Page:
In five decades of operation, Flight Systems Industrial Products has perfected the ability to evolve and grow.
Starting in 1968 as an aircraft and strobe runway light designer and manufacturer, today the business serves a variety of industries globally. Flight Systems Industrial Products, also known as FSIP, provides electronic products for numerous markets and boasts a trained engineering and sales staff to offer assistance with new design applications, according to the company.
The business makes new and remanufactured electronic products used in electric and gas-powered vehicles, as well as providing manufacturing services for original equipment manufacturer products to “help limit the potential for product obsolescence,” the website says.
The original operation, with its focus on aerospace, contributed electronics to five of NASA’s Apollo launch vehicles and two Skylabs. In the following years, the business expanded into material handling markets. FSIP now works with industries including industrial trucks, golf carts, scrubber-sweeper, mining
The 50th anniversary of the company is “a big deal for us,” said Pam Jones, director of sales and marketing for FSIP, who said the milestone offers an opportunity to appreciate how far the business has come. “The company started with just a handful of people,” said Jones, who said when FSIP changed ownership in 1999 and was renamed to include industrial products, it had $1.5 million in revenue. In the years since, that number has soared to over $20 million.
Today, FSIP employs 118 workers, both at its headquarters in Carlisle Penn., and in Addison, Ill. The second location is a relatively new addition to the FSIP fleet and follows the purchase of ARS Solutions, LLC in 2017. The purchase afforded the business the opportunity to have a site in the Chicago area, Jones said.
Of paramount importance to the FSIP operation is its longstanding relationships with its OEMs. Many of these include agreements with vehicle OEM’s, and the manufacture of the electronic parts, according to Jones. “We remanufacture over 9,000 different part numbers. We also manufacture over 2,000 parts and distribute about 1,000 new products,” she said, adding that design work is another important component of the business.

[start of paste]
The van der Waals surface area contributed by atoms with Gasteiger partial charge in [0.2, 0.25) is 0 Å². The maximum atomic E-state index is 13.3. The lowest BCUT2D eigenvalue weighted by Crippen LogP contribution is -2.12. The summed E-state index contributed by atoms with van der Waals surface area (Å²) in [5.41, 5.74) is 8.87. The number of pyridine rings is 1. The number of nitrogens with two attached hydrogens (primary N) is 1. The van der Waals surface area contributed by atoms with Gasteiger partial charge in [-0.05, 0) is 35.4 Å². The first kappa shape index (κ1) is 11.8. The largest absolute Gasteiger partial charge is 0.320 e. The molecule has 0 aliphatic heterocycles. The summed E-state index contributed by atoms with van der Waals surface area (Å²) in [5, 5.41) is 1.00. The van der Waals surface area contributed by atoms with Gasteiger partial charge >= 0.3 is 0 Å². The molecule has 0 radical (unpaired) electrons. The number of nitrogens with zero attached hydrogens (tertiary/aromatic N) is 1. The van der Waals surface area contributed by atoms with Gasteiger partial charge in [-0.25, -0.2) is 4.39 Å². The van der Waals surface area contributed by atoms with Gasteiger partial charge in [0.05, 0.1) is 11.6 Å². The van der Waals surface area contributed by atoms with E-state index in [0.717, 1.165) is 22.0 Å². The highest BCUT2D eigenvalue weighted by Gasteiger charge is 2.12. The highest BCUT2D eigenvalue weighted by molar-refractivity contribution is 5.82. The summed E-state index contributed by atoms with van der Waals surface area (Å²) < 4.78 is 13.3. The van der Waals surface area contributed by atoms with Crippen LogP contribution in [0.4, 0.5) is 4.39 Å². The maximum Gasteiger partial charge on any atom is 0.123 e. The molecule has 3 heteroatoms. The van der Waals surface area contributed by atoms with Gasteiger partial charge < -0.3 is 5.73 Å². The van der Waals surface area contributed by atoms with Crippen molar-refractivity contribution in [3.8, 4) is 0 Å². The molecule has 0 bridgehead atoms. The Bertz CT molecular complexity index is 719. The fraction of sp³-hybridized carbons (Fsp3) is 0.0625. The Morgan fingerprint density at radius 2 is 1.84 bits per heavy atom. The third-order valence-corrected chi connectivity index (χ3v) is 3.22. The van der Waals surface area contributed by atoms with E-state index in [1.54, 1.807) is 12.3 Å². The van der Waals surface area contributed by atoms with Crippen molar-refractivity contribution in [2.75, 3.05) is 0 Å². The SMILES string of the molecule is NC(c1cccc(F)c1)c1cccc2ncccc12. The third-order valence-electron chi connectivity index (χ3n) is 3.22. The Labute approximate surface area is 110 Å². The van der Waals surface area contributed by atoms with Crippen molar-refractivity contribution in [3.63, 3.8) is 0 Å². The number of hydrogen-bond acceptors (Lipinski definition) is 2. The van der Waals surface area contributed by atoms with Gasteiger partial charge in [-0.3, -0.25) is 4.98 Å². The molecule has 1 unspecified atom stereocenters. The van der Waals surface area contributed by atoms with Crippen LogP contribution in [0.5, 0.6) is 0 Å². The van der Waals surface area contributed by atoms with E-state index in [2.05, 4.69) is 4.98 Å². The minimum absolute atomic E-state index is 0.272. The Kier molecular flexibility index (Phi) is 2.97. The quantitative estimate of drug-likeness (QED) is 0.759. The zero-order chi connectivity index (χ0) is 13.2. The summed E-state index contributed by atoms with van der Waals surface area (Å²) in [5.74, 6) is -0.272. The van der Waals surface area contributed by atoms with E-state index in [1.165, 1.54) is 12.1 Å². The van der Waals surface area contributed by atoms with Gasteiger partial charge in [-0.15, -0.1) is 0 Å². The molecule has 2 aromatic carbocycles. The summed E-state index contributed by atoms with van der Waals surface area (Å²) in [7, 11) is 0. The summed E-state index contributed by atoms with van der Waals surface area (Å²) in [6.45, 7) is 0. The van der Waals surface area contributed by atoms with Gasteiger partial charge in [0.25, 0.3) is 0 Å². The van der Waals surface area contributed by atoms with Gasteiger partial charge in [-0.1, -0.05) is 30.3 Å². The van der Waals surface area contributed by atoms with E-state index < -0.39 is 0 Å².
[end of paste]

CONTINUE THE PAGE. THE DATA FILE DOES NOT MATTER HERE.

Jones stressed that when FSIP remanufactures a product, the team does a complete analysis and full rebuild, ensuring the product is upgraded to the latest standards. FSIP puts extra emphasis on customer service and staffs a full sales, marketing and customer service team, according to Jones.
“Quality products are important to us, and customer service. We highly stress that here,” she said. “No matter how small or large the customer is, they are extremely important to us.”
In 2010, FSIP acquired all assets of GE Motion Control, and electric vehicle control and parts are now exclusively manufactured in the Carlisle location. And in the last two years, the company has forged its way into battery maintenance and product lines.
The majority of the operation’s customers are in the U.S. but Jones said FSIP also does a lot of international business with its distributors and dealer network.
As FSIP looks to the coming years of operation, Jones said the company will continue to maintain and develop relationships with OEMs. “It’s important for us to keep growing relationships as technology changes so we can change along with it,” she said. Along those lines, this year FSIP released an e-commerce store at shop.fsip.biz, which will allow customers to order online, and have access to their accounts to check the status of their orders and track shipment. The store is “a big advancement,” according to Jones.
The business will continue to mark its 50th year with staff and customers, Jones said, through hosting celebratory events and sharing promotional offerings.
Eileen Schmidt is a freelance writer and journalist based in the Greater Milwaukee area. She has written for print and online publications for the past 12 years. Email firstname.lastname@example.org or visit eileenmozinskischmidt.wordpress.com to contact Eileen.